Instead of taking out Tombs, Carter rushes in to help Tree and is murdered by the killer in the process. This leaves our hero in an unfortunate pickle: if she kills Tombs, her time loop will close leaving Carter permanently dead, so she climbs to the top of a clocktower and hangs herself. In the end, it's revealed Tombs isn't even the killer she's been hunting. But this scene showcases Tree's personal growth: she selflessly kills herself, saving Carter's life in the process. Basically, Tree finally put someone else's well-being before her own.

Some serious daddy issues

At the beginning of Happy Death Day, Tree is horrified, hung over, and confused to find herself in Carter's dorm room. He's nothing but a gentleman and the chemistry was obviously there, but Tree opts to pursue a romantic relationship with her married professor Gregory (Charles Aitken) instead. Through her own unresolved pain, she seeks solace in an older man who is technically unavailable—giving her the power as her teacher's marriage hangs in the balance.

As the story evolves, it becomes clear that, of all the men in Tree's life, Carter is the only one she can really trust. Once she confides in him, Carter believes her time loop theory and gives her a simple relationship baseline she's been missing since her mother's death. Human connection comes with communication and, through Carter's emotional and physical support, Tree begins opening her eyes to the world around her and the destructive lifestyle she's been living. A superficial barrier between sorority party girl and nerdy college kid is thusly broken, giving Tree motivation to finally face her father.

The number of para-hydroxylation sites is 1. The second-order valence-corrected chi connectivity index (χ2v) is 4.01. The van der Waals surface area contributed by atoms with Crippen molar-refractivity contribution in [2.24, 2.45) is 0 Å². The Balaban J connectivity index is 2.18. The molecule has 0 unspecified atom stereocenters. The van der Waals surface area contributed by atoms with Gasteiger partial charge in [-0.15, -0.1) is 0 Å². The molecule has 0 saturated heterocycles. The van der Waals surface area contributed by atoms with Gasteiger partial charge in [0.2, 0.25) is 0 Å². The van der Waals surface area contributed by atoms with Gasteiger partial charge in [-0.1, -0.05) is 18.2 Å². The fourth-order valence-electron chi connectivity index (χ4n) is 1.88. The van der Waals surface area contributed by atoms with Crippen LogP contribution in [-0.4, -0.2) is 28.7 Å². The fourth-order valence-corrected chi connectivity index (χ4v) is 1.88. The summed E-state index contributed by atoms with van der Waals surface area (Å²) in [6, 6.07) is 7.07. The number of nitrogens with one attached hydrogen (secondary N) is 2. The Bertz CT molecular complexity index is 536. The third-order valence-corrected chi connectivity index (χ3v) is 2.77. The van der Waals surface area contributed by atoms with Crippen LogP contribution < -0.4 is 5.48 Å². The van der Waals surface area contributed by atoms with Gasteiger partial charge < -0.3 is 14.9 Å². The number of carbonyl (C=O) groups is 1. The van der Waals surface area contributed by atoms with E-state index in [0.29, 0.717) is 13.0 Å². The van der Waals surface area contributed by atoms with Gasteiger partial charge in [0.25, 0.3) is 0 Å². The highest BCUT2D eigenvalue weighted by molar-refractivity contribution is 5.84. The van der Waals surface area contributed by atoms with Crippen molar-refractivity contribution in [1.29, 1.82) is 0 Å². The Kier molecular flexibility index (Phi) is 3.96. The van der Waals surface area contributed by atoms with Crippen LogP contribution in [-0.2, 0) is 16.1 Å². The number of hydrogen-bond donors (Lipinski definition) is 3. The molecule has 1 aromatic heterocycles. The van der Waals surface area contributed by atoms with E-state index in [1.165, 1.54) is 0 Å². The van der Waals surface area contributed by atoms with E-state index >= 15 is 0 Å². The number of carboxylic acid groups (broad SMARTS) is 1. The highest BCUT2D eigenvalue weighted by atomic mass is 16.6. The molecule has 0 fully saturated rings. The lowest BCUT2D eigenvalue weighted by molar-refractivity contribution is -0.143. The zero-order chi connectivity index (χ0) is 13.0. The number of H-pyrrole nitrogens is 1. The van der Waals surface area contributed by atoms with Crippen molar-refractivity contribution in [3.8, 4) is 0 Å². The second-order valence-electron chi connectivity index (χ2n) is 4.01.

To say that Happy Death Day follows an unexpected redemption arc would be an understatement. It's a final girl-style horror movie tale of a bad girl who makes good. Through dying over and over, Tree rediscovers an appreciation of life—which results in a delightful romance with Carter and the inevitable reconnection with her estranged father.

Just a superficial killer in a superficial world

Tree's murderer was right under her nose the whole time. Instead of a grizzled serial killer or stalker ex, her jealous roommate Lori (Ruby Modine) was the culprit. Sometimes a crime of passion isn't the big mystery you think—sometimes, a murder can be committed for uncomplicated, dumb reasons.